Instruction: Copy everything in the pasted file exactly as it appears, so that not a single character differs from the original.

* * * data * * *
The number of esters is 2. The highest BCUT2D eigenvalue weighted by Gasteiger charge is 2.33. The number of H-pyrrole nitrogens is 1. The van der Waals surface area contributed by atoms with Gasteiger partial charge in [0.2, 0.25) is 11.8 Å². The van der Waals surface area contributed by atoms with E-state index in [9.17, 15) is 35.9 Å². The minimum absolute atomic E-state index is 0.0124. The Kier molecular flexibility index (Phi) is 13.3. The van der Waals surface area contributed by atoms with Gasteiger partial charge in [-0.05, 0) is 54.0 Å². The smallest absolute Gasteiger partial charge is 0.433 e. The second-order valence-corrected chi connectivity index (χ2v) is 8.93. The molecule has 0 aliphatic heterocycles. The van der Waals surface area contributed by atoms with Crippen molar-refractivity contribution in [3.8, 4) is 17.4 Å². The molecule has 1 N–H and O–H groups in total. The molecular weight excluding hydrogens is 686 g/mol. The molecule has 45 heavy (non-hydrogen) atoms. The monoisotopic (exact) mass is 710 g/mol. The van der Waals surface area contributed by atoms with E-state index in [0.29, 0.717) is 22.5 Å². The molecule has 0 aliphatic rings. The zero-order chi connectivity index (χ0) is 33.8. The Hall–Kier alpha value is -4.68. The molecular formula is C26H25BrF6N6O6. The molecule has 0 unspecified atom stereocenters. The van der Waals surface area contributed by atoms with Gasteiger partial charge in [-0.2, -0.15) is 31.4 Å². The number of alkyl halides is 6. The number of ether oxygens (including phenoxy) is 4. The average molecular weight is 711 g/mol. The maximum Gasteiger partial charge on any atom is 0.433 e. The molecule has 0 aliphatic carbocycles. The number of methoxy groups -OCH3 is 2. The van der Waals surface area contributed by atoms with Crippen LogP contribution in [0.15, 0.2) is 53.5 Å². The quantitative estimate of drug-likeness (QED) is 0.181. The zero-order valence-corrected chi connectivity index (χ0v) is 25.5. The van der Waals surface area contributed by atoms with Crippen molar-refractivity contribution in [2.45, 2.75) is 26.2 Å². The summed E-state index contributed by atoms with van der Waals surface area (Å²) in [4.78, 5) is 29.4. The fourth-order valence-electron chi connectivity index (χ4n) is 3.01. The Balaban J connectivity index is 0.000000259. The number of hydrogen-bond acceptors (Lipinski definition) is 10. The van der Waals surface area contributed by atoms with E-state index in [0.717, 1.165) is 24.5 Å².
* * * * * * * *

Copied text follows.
The number of esters is 2. The highest BCUT2D eigenvalue weighted by Gasteiger charge is 2.33. The number of H-pyrrole nitrogens is 1. The van der Waals surface area contributed by atoms with Gasteiger partial charge in [0.2, 0.25) is 11.8 Å². The van der Waals surface area contributed by atoms with E-state index in [9.17, 15) is 35.9 Å². The minimum absolute atomic E-state index is 0.0124. The Kier molecular flexibility index (Phi) is 13.3. The van der Waals surface area contributed by atoms with Gasteiger partial charge in [-0.05, 0) is 54.0 Å². The smallest absolute Gasteiger partial charge is 0.433 e. The second-order valence-corrected chi connectivity index (χ2v) is 8.93. The molecule has 0 aliphatic heterocycles. The van der Waals surface area contributed by atoms with Crippen molar-refractivity contribution in [3.8, 4) is 17.4 Å². The molecule has 1 N–H and O–H groups in total. The molecular weight excluding hydrogens is 686 g/mol. The molecule has 45 heavy (non-hydrogen) atoms. The monoisotopic (exact) mass is 710 g/mol. The van der Waals surface area contributed by atoms with E-state index in [0.29, 0.717) is 22.5 Å². The molecule has 0 aliphatic rings. The zero-order chi connectivity index (χ0) is 33.8. The Hall–Kier alpha value is -4.68. The molecular formula is C26H25BrF6N6O6. The molecule has 0 unspecified atom stereocenters. The van der Waals surface area contributed by atoms with Gasteiger partial charge in [-0.2, -0.15) is 31.4 Å². The number of alkyl halides is 6. The number of ether oxygens (including phenoxy) is 4. The average molecular weight is 711 g/mol. The maximum Gasteiger partial charge on any atom is 0.433 e. The molecule has 0 aliphatic carbocycles. The number of methoxy groups -OCH3 is 2. The van der Waals surface area contributed by atoms with Crippen LogP contribution in [0.15, 0.2) is 53.5 Å². The quantitative estimate of drug-likeness (QED) is 0.181. The zero-order valence-corrected chi connectivity index (χ0v) is 25.5. The van der Waals surface area contributed by atoms with Crippen molar-refractivity contribution in [2.45, 2.75) is 26.2 Å². The summed E-state index contributed by atoms with van der Waals surface area (Å²) in [4.78, 5) is 29.4. The fourth-order valence-electron chi connectivity index (χ4n) is 3.01. The Balaban J connectivity index is 0.000000259. The number of hydrogen-bond acceptors (Lipinski definition) is 10. The van der Waals surface area contributed by atoms with E-state index in [0.717, 1.165) is 24.5 Å².